When I am done here, with this early-late writing, I will get up and put on yesterday’s overalls. I will go down the steps and to the woodpile and choose a chunk of firewood to chop. When it is split, I’ll peel the bark away and fling it into a growing mulch pile. The split wood will join the rest in a drying stack. That done, I’ll do a few push-ups and brush my teeth. That will mark an official start to the day. I like having a routine that gets me out of bed and dressed and moving in the mornings.
Geoff flew in from Arctic a few weeks ago so to that we could go dipnet at the Kenai river mouth like we always do. Usually, that whole excursion is routine, but this summer it was different. Driving through the Nenana canyon where most of “Denali” is boarded up in mid-July felt strange. Not hugging friends was excruciating, and so was the worry that came with deciding to hug them anyway. We skipped showers at the washateria and tried to do all of our grocery shopping in one go. I learned that one of my favorite restaurants had closed up for good this summer.
But mostly, it was fine, and when the weather was fine it was lovely. We had some nasty weather on the river, but it cleared up most days, and there were a few absolutely sweet days of sunshine in Clam Gulch, where we set up camp.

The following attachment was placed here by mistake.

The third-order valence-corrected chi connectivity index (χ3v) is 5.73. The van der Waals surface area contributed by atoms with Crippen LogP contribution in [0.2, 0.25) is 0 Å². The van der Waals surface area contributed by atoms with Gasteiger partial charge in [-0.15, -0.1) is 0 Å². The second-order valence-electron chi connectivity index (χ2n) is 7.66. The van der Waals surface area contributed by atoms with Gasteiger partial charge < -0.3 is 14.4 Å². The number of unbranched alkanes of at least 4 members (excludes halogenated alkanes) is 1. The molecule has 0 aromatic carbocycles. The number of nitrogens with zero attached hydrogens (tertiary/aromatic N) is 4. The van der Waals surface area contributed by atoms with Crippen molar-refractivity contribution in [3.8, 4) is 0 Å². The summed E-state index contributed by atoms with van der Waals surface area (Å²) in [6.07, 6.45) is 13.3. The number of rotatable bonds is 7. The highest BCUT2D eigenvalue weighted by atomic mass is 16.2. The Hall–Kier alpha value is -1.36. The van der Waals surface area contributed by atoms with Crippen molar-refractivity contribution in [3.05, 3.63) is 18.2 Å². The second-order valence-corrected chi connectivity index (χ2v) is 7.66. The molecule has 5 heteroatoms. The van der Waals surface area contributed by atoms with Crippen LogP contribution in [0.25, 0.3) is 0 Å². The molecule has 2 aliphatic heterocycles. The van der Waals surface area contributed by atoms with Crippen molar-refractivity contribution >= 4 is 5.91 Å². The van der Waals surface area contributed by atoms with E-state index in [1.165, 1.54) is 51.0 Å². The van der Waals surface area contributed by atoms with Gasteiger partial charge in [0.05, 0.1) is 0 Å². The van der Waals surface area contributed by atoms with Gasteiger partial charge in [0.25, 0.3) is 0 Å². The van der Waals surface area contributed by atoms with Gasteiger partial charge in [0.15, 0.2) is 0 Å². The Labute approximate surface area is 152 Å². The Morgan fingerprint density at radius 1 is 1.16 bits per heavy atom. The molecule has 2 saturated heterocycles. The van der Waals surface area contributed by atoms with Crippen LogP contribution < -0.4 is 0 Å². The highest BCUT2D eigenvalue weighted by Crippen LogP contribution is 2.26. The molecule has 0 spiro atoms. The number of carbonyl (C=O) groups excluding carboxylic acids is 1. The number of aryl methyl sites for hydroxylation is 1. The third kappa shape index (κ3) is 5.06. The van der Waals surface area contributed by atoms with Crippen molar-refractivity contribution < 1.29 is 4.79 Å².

I went running on the beach there with the dogs, and tried harnessing them both together for the first time. Silna didn’t really get the point, but we had a good time dodging the eagles that dotted the shore, hunched over fish carcasses.
One afternoon, after a run, I walked into the surf to rinse off and stopped short. Something was raising the hair on my arms. I looked up at the seagulls, down at the froth, behind me at the shore and across the inlet at the volcanoes of the Aleutian range. Set net buoys bobbing orange in the middle distance. Clear sky, fireweed and beach grass, dun bluffs, glacial erratics. Beautiful and inviting, all of it. Silna was up the beach, relaxed, gnawing on a salmon spine. My feet went numb in the water while I tried to pinpoint the source of my alarm. Finally, my eyes landed on the curl of darkness under the crest of each breaker. I was unsettled by the way the afternoon sun put the shadows in front of the waves. It seemed unnatural, uncanny. Something Atlantic embedded deep in my animal brain rejected the west-facing beach, argued that I must be in a dream of some kind. I tried to push past it, but I couldn’t make myself go in deeper than my thighs. I dunked my head under, swam a few strokes in the shallows along the shore, scrubbed my body a little, then walked out, relieved in an animal way.
We got our fish (Alaskanism? Does everyone talk this way? I’m not sure I like it, but I think in these terms in spite of myself). All but one. I like to think of that one as one of “our fish” too, the one that goes upriver and spawns and dies and completes the cycle of plenty, ensures a future harvest. The one that ties us to that cycle.
Terri was along, dipnetting for the first time, and she couldn’t get enough of the fishing, but when she whacked the salmon and clipped their gills and tails, she would whisper “I’m sorry, I’m sorry.” I told her to say “I’m grateful, thank you, thank you,” instead, but I don’t know if she was really listening.